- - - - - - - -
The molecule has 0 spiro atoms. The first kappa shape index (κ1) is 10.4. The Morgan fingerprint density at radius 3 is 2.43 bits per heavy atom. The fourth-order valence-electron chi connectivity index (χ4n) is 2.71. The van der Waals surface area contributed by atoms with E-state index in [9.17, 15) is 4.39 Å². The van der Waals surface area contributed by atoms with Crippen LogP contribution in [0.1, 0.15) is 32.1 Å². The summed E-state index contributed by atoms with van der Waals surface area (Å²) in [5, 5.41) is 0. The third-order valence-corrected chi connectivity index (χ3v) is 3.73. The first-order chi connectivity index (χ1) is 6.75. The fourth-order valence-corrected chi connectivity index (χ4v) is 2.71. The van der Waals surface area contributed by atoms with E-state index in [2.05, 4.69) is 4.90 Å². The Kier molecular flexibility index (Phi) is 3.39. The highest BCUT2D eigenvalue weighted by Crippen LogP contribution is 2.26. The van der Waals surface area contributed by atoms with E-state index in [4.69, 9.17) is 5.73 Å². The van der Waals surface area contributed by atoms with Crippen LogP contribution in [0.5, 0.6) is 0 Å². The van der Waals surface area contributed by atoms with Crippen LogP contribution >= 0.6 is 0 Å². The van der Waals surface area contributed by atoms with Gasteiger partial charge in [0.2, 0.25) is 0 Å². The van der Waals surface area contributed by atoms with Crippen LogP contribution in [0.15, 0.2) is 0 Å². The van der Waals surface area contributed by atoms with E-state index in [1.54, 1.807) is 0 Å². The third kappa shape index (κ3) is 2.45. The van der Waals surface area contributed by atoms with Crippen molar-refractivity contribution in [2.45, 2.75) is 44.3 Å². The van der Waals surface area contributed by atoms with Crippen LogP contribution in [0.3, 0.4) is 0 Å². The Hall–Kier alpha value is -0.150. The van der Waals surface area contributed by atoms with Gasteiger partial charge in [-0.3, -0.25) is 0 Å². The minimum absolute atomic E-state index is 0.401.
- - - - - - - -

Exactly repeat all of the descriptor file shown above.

The molecule has 0 spiro atoms. The first kappa shape index (κ1) is 10.4. The Morgan fingerprint density at radius 3 is 2.43 bits per heavy atom. The fourth-order valence-electron chi connectivity index (χ4n) is 2.71. The van der Waals surface area contributed by atoms with E-state index in [9.17, 15) is 4.39 Å². The van der Waals surface area contributed by atoms with Crippen LogP contribution in [0.1, 0.15) is 32.1 Å². The summed E-state index contributed by atoms with van der Waals surface area (Å²) in [5, 5.41) is 0. The third-order valence-corrected chi connectivity index (χ3v) is 3.73. The first-order chi connectivity index (χ1) is 6.75. The fourth-order valence-corrected chi connectivity index (χ4v) is 2.71. The van der Waals surface area contributed by atoms with E-state index in [2.05, 4.69) is 4.90 Å². The Kier molecular flexibility index (Phi) is 3.39. The highest BCUT2D eigenvalue weighted by Crippen LogP contribution is 2.26. The van der Waals surface area contributed by atoms with E-state index in [4.69, 9.17) is 5.73 Å². The van der Waals surface area contributed by atoms with Crippen LogP contribution in [0.5, 0.6) is 0 Å². The van der Waals surface area contributed by atoms with Crippen LogP contribution >= 0.6 is 0 Å². The van der Waals surface area contributed by atoms with Gasteiger partial charge in [0.2, 0.25) is 0 Å². The van der Waals surface area contributed by atoms with Crippen LogP contribution in [0.15, 0.2) is 0 Å². The van der Waals surface area contributed by atoms with E-state index in [1.54, 1.807) is 0 Å². The third kappa shape index (κ3) is 2.45. The van der Waals surface area contributed by atoms with Crippen molar-refractivity contribution in [2.45, 2.75) is 44.3 Å². The van der Waals surface area contributed by atoms with Crippen LogP contribution in [0.3, 0.4) is 0 Å². The Hall–Kier alpha value is -0.150. The van der Waals surface area contributed by atoms with Gasteiger partial charge in [-0.3, -0.25) is 0 Å². The minimum absolute atomic E-state index is 0.401.